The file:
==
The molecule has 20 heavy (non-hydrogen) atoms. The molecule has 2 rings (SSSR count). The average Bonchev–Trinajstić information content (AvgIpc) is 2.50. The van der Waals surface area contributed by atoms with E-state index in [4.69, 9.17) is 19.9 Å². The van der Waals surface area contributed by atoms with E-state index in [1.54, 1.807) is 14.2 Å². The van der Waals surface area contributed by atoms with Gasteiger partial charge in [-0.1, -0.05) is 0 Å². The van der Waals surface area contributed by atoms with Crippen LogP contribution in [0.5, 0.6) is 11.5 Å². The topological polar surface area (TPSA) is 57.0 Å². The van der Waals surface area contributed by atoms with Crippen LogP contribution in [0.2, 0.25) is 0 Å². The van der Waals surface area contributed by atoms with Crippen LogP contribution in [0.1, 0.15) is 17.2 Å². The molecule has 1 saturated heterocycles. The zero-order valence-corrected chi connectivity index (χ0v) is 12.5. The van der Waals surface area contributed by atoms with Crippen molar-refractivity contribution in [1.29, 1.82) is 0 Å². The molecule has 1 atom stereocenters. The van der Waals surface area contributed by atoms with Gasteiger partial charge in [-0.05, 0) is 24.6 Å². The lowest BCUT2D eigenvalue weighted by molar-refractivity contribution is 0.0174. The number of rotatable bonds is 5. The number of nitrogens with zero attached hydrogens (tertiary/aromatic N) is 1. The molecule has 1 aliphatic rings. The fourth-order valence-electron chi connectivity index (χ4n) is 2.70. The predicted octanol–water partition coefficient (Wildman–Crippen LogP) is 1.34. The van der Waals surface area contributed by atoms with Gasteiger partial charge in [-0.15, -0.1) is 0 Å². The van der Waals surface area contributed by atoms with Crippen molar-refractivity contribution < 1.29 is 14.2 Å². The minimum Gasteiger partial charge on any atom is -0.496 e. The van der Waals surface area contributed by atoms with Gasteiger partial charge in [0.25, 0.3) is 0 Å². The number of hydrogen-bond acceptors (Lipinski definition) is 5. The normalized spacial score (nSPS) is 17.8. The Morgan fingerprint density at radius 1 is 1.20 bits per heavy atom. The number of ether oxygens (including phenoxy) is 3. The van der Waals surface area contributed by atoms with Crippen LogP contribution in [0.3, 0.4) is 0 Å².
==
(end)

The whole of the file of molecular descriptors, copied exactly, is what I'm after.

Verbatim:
The molecule has 20 heavy (non-hydrogen) atoms. The molecule has 2 rings (SSSR count). The average Bonchev–Trinajstić information content (AvgIpc) is 2.50. The van der Waals surface area contributed by atoms with E-state index in [4.69, 9.17) is 19.9 Å². The van der Waals surface area contributed by atoms with E-state index in [1.54, 1.807) is 14.2 Å². The van der Waals surface area contributed by atoms with Gasteiger partial charge in [-0.1, -0.05) is 0 Å². The van der Waals surface area contributed by atoms with Crippen LogP contribution in [0.5, 0.6) is 11.5 Å². The topological polar surface area (TPSA) is 57.0 Å². The van der Waals surface area contributed by atoms with Crippen LogP contribution in [0.2, 0.25) is 0 Å². The van der Waals surface area contributed by atoms with Crippen LogP contribution in [0.1, 0.15) is 17.2 Å². The molecule has 1 saturated heterocycles. The zero-order valence-corrected chi connectivity index (χ0v) is 12.5. The van der Waals surface area contributed by atoms with Crippen molar-refractivity contribution in [1.29, 1.82) is 0 Å². The molecule has 1 atom stereocenters. The van der Waals surface area contributed by atoms with Gasteiger partial charge in [-0.05, 0) is 24.6 Å². The lowest BCUT2D eigenvalue weighted by molar-refractivity contribution is 0.0174. The number of rotatable bonds is 5. The number of nitrogens with zero attached hydrogens (tertiary/aromatic N) is 1. The molecule has 1 aliphatic rings. The fourth-order valence-electron chi connectivity index (χ4n) is 2.70. The predicted octanol–water partition coefficient (Wildman–Crippen LogP) is 1.34. The van der Waals surface area contributed by atoms with Gasteiger partial charge in [-0.15, -0.1) is 0 Å². The van der Waals surface area contributed by atoms with Crippen molar-refractivity contribution < 1.29 is 14.2 Å². The minimum Gasteiger partial charge on any atom is -0.496 e. The van der Waals surface area contributed by atoms with Gasteiger partial charge in [0.25, 0.3) is 0 Å². The number of hydrogen-bond acceptors (Lipinski definition) is 5. The normalized spacial score (nSPS) is 17.8. The Morgan fingerprint density at radius 1 is 1.20 bits per heavy atom. The number of ether oxygens (including phenoxy) is 3. The van der Waals surface area contributed by atoms with Crippen LogP contribution in [0.3, 0.4) is 0 Å².